The deep heart of humanity

Dark Elegy, Suse Lowenstein

In these days of grief and astonishment, we may be tempted to seek refuge. To look the other way, to change the channel, to think that we are far away and, anyway, what could we do? To want to flee from anguish is human; it is more human to choose to harbor it, and to avoid the easy shortcut of cynicism.

It is not easy to live in a world where atrocities like the ones we have witnessed these days can take place. But the risk of giving in to despair or disengagement is too great.

A few years ago I interviewed the pacifist and international mediator Scilla Elworthy, founder of the Oxford Research Group, an NGO she created in 1982 to establish a dialogue between the world’s nuclear weapons policy makers and their critics, for which she received three Nobel Peace Prize nominations.

Our conversation stayed with me. Scilla pointed out in no uncertain terms the importance of the “human factor” in helping to resolve long-standing, seemingly intractable conflicts. Above all, to be able to listen to the emotions and needs behind the other’s positions and claims, and for the other to be able to listen ours. This seemingly simple proposition requires enormous courage, and a determined commitment to our common humanity.

She told me about activists like Pakistan’s Gulalai Ismail, who together with other courageous youths, through the Youth Peace Ambassadors, managed to disarm almost 200 young suicide bombers by seeking them out in their villages and talking to them, with an open and respectful disposition.

Scilla stresses the role of women in peace negotiations: “Women consult with the victims of war – the teenage orphans, the mothers of the disappeared, the starving widows in destroyed homes – to bring their concerns, which would otherwise go unnoticed, to the table”, she says. “They emphasize needs over ‘bottom lines’; e.g. they insist on attention to re-hab of the wounded, PTSD, care of war orphans, burial of the dead.  This is why involving women in peace negotiations lowers the likelihood of conflict resurgence, and invites the participation of the population as a whole.”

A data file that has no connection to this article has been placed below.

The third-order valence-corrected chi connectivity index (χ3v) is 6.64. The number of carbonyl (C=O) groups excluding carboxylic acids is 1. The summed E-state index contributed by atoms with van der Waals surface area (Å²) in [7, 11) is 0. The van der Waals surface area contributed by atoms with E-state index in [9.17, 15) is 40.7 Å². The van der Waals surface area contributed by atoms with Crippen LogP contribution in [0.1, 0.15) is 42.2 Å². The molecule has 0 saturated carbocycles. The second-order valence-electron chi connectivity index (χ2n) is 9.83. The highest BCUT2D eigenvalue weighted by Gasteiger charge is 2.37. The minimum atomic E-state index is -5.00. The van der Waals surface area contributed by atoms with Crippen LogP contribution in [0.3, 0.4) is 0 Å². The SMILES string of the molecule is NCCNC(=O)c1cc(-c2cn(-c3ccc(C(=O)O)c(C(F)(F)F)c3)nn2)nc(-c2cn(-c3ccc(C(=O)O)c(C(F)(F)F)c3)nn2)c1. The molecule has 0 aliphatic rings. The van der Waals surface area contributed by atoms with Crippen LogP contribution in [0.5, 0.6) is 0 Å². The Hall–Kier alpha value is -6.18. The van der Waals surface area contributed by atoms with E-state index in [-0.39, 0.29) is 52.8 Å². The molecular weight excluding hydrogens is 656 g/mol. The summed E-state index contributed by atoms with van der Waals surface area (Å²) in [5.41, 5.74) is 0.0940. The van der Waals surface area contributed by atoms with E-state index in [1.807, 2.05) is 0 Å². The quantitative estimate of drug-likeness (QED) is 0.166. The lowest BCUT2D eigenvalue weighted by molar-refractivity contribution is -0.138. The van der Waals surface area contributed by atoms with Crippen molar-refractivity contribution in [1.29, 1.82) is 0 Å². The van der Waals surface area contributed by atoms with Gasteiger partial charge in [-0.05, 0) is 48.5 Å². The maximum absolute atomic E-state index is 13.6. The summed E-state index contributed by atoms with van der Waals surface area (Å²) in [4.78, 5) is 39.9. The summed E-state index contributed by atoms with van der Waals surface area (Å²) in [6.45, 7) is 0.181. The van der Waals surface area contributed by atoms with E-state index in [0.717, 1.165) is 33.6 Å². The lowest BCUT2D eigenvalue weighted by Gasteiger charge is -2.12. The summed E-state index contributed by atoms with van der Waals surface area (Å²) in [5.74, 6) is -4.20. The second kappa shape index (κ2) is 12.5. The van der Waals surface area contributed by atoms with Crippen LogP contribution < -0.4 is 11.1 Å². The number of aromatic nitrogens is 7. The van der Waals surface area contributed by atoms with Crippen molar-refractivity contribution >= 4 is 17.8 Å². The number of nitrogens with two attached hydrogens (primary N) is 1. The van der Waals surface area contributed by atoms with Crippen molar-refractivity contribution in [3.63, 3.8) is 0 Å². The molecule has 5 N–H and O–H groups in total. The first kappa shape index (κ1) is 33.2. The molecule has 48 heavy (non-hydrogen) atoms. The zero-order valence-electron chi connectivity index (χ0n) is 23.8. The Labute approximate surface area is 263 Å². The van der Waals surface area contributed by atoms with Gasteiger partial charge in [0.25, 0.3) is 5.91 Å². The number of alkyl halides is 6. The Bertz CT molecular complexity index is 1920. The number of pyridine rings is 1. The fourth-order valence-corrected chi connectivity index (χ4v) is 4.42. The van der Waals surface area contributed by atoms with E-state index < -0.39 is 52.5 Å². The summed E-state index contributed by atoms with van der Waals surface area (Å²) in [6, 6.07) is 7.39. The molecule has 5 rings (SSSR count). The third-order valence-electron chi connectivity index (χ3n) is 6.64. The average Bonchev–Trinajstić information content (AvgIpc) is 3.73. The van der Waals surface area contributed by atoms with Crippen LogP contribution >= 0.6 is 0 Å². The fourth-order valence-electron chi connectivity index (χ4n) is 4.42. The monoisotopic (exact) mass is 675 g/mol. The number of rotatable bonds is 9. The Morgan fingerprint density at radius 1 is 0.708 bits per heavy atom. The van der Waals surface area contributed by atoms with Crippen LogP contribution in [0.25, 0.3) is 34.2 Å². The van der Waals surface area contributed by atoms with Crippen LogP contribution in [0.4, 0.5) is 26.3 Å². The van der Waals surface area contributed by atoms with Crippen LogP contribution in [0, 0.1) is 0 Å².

In fact, she shared, “A statistical analysis of 182 signed peace agreements between 1989 and 2011 revealed that peace agreements where women are involved are 35% more likely to last for fifteen years.”

Sadly, peace negotiations or agreements are nowhere in sight? We live in the arms of heartbreak: aching for the lives atrociously cut short; holding our breath for the hostages and what they must be living through; fearing for the suffering of on both sides that will surely grow like a cancer with the escalation to come.

Why, then, talk about women and their protective impulse?

Because the fierce loyalty that was born millenia ago, in the light of the maternal-filial bond, among ancestors so remote that they did not even have a name, remains a beacon for humanity.

The beacon of compassion does not belong to one gender, to one nation, to one class of people. It knows of no causes nor enmities: all children are its children; all elders, its elders; all lives, its lives.

The crimes that have been perpetrated, and those yet to come, violate this foundational principle. But they cannot destroy it; not if enough of us gather around its fire, shield it, defend it.

May that boundless belonging help illumine, protect, and once again enthrone the deep wisdom of the heart.

In these devastated days, may we be able to say, with the poet Adrienne Rich:

“My heart is moved
for all that I cannot save:
So much has been destroyed.
I must cast my lot with those
who, time after time, tenaciously,
without extraordinary power,
reconstitute the world.”